Did you know that some countries don’t have Central Heat like we do in the United States? When I was in Rome, Italy for a semester in school, we had radiators that were turned on the same time every year regardless of the outside temperature, and turned off with the same considerations. I hear the Japanese only heat the rooms they use – while they use them, and turn all heaters off at night! I also hear they have heated toilet seat, but thats another topic. I suppose we could’ve turned off our radiators in rooms we weren’t using, but we were Americans, and it never crossed our minds. I know there are houses still in the U.S. that don’t have central heat, but their occupants wish they did. The question is what are these other countries doing that allows them to not have central heat. American’s on average spend 31% of their energy budget on heating.
Crazy, right? Sure, in Texas, you could probably switch the heating and cooling percentages, but the question is still why.
Do these other countries simply insulate their buildings better? I’ve heard that often this isn’t the case. I know a man in Japan who says his home is concrete exterior walls with wallpaper glued directly to it, and his windows are single pane. The walls of the buildings in Rome seemed to be of a clay masonry construction. The hollow spaces in these tubular blocks may have contributed to insulation, but I have no proof. All this leads me to believe they simply adapt, and are more in tune with the changes in weather. I wonder if they never get dressed in the morning, only to walk outside and run right back in because the weather wasn’t compatible with their outfit of choice. I’ve done this. The disconnect between the interior environment of my home, and the true exterior environment can be quite striking. Sitting in my house, I can’t tell if its cold, hot, humid, dry, or anything past windy or raining. If it can’t be seen with the eye, I can’t feel it. My HVAC system insures that. The strange thing is that we like this disconnect. Maybe we simply like being in control of our environment. American’s spend a lot of money upgrading things in their homes to keep the outside out, and the heating/cooling systems working less. Two years ago, Husband and I installed new windows with special e-coatings, thermal breaks, and gassed up with argon. We also paid someone to crawl into our attic, spray the underside of the roof with a fancy metal infused epoxy, and snow the rafters with a foot of white insulation. Our cooling bill has decreased substantially, but I don’t know that it has helped with heat. You can feel cold, windy drafts coming under my doors and base boards. If you open the closet doors, you get a swift reminder that its winter outside, even if it’s a balmy 75 inside. I don’t know if they left the insulation out of these spaces, or if it’s just because there are no air vents pumping in warm air – does make a great wine cellar in the winter, though. My point is, that maybe we should try to don more sweaters, put on pants, or tights. Pull out that snuggie we all received for Christmas – or maybe just a blanket instead. Maybe we should be more in tune with out environment, and I don’t mean the created one inside. We like to control too much. Control can be stressful. Just let it go, get back to our roots. Adapt to our surroundings. We may find we are more relaxed and happier that way.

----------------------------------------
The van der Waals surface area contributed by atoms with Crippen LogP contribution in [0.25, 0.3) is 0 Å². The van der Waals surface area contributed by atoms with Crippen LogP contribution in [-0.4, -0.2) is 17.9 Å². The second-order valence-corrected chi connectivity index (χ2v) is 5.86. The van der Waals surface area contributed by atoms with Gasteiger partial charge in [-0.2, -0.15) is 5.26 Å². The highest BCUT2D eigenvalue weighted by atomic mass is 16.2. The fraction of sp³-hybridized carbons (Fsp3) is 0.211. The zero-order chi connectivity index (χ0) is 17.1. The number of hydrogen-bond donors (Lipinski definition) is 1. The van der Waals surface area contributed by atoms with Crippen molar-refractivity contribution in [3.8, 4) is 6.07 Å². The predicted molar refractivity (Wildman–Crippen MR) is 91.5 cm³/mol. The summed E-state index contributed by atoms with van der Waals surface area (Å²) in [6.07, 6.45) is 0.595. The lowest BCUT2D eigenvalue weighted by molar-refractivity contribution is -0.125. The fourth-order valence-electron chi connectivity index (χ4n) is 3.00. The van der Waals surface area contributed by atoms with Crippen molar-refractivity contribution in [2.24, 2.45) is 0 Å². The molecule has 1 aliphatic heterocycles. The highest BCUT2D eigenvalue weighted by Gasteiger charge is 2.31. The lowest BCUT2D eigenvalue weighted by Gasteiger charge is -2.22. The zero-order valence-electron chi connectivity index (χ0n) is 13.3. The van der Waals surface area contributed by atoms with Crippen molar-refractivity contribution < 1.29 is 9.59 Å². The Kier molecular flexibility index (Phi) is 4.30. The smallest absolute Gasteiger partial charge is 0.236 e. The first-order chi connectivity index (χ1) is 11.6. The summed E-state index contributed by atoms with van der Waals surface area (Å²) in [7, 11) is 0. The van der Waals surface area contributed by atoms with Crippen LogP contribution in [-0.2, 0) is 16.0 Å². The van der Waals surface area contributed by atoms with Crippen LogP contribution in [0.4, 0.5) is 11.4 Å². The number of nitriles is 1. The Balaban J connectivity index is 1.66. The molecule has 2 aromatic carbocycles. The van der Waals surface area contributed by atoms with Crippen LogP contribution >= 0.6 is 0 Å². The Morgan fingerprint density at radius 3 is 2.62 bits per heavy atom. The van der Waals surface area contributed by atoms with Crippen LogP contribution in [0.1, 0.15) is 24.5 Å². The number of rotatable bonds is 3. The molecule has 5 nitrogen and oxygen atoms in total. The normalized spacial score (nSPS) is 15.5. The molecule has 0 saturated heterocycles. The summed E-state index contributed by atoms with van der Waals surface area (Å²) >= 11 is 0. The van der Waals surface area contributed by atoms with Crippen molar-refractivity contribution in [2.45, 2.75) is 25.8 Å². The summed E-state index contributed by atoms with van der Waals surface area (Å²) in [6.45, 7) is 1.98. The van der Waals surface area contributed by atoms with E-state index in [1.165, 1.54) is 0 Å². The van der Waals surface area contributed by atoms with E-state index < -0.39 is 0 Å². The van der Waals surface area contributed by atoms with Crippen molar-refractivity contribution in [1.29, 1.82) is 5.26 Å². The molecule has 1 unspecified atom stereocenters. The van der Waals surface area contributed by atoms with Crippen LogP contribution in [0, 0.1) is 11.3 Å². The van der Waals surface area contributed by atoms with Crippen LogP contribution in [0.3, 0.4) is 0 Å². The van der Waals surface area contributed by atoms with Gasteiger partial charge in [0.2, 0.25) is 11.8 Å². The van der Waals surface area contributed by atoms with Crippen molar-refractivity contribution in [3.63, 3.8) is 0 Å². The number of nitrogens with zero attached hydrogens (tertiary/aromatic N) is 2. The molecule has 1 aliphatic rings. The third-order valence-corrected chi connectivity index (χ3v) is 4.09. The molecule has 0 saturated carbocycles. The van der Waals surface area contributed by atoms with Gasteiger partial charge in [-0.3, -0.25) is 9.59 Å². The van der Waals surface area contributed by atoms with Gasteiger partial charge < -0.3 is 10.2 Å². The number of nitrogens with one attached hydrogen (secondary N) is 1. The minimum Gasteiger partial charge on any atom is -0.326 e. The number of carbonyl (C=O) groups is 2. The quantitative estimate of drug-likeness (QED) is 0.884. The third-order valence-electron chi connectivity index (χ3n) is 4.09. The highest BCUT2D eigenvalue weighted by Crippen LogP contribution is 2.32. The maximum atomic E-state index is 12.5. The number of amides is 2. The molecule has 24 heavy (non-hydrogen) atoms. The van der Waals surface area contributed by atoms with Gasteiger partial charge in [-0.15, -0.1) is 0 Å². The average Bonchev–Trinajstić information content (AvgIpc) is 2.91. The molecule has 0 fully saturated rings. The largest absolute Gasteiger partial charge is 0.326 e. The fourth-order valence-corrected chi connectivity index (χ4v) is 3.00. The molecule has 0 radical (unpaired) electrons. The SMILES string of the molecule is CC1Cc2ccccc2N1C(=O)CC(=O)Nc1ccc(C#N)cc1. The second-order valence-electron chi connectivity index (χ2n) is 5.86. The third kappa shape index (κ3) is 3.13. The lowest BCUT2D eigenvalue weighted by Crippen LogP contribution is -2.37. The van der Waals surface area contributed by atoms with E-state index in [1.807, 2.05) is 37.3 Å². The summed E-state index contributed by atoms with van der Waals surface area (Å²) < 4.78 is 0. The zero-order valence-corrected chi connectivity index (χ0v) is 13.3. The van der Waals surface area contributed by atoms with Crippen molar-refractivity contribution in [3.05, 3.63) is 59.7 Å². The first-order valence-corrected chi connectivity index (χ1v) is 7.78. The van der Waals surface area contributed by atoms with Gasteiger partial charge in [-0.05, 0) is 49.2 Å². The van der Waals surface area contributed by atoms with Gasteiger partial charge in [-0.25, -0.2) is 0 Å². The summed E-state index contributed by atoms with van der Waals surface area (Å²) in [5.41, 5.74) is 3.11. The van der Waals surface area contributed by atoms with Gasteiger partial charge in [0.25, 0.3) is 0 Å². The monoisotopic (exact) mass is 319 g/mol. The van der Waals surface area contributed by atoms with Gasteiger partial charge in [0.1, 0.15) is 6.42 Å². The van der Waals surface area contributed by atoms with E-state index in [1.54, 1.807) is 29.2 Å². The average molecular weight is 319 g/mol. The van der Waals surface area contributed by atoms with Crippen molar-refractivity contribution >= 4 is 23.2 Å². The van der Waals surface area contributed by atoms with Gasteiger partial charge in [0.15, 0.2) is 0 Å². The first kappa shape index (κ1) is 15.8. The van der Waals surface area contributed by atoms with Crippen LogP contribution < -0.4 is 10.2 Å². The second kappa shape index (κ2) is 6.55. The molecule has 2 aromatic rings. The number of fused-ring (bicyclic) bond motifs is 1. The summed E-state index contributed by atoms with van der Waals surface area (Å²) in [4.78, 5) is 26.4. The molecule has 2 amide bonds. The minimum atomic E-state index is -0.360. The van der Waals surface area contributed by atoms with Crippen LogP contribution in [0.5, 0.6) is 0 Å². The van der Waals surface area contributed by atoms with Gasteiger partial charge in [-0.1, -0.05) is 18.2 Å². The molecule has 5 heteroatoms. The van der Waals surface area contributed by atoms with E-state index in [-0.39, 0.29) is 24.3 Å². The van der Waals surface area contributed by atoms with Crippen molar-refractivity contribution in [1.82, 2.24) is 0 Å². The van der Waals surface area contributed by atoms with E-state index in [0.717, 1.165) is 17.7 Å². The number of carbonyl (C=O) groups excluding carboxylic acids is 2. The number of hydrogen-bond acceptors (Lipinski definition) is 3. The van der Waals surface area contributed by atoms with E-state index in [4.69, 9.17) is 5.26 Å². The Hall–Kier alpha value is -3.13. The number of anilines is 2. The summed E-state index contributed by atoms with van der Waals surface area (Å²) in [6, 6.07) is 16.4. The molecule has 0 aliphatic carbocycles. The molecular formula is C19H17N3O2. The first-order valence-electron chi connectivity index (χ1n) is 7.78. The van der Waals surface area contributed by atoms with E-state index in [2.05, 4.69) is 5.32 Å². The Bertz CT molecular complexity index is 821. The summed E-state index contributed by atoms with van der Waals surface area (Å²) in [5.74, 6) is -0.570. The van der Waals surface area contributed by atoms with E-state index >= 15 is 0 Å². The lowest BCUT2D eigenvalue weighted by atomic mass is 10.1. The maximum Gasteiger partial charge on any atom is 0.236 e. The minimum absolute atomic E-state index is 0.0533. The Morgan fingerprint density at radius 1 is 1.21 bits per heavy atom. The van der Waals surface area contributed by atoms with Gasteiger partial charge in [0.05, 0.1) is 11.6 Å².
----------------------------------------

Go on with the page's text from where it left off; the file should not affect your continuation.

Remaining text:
Then again, we may also find ourselves with frostbite or a heat stroke, after all, HVAC was invented for a reason.